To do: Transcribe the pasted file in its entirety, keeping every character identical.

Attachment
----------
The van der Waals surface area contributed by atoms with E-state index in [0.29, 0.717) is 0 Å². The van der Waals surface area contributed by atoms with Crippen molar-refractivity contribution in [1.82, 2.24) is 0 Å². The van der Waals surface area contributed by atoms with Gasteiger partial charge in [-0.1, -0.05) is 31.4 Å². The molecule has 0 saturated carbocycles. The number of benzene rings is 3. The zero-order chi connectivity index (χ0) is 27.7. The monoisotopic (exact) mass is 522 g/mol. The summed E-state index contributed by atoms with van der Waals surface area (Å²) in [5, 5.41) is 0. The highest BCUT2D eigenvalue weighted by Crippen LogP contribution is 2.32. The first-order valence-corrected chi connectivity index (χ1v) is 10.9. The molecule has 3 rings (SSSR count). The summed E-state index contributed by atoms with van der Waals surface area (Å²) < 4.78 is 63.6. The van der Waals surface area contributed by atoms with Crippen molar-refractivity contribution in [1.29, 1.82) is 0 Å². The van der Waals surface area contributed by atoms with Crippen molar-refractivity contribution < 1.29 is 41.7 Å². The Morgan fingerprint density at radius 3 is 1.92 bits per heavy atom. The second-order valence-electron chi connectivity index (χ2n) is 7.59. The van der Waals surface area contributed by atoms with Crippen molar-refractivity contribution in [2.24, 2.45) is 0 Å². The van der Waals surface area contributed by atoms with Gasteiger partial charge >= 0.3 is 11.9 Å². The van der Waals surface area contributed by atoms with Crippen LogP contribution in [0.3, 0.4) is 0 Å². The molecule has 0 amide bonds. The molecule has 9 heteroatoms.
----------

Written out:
The van der Waals surface area contributed by atoms with E-state index in [0.29, 0.717) is 0 Å². The van der Waals surface area contributed by atoms with Crippen molar-refractivity contribution in [1.82, 2.24) is 0 Å². The van der Waals surface area contributed by atoms with Gasteiger partial charge in [-0.1, -0.05) is 31.4 Å². The molecule has 0 saturated carbocycles. The number of benzene rings is 3. The zero-order chi connectivity index (χ0) is 27.7. The monoisotopic (exact) mass is 522 g/mol. The summed E-state index contributed by atoms with van der Waals surface area (Å²) in [5, 5.41) is 0. The highest BCUT2D eigenvalue weighted by Crippen LogP contribution is 2.32. The first-order valence-corrected chi connectivity index (χ1v) is 10.9. The molecule has 3 rings (SSSR count). The summed E-state index contributed by atoms with van der Waals surface area (Å²) < 4.78 is 63.6. The van der Waals surface area contributed by atoms with Crippen molar-refractivity contribution in [1.29, 1.82) is 0 Å². The van der Waals surface area contributed by atoms with Crippen molar-refractivity contribution < 1.29 is 41.7 Å². The Morgan fingerprint density at radius 3 is 1.92 bits per heavy atom. The second-order valence-electron chi connectivity index (χ2n) is 7.59. The van der Waals surface area contributed by atoms with Crippen molar-refractivity contribution in [2.24, 2.45) is 0 Å². The van der Waals surface area contributed by atoms with Gasteiger partial charge >= 0.3 is 11.9 Å². The van der Waals surface area contributed by atoms with Crippen LogP contribution in [0.3, 0.4) is 0 Å². The molecule has 0 amide bonds. The molecule has 9 heteroatoms.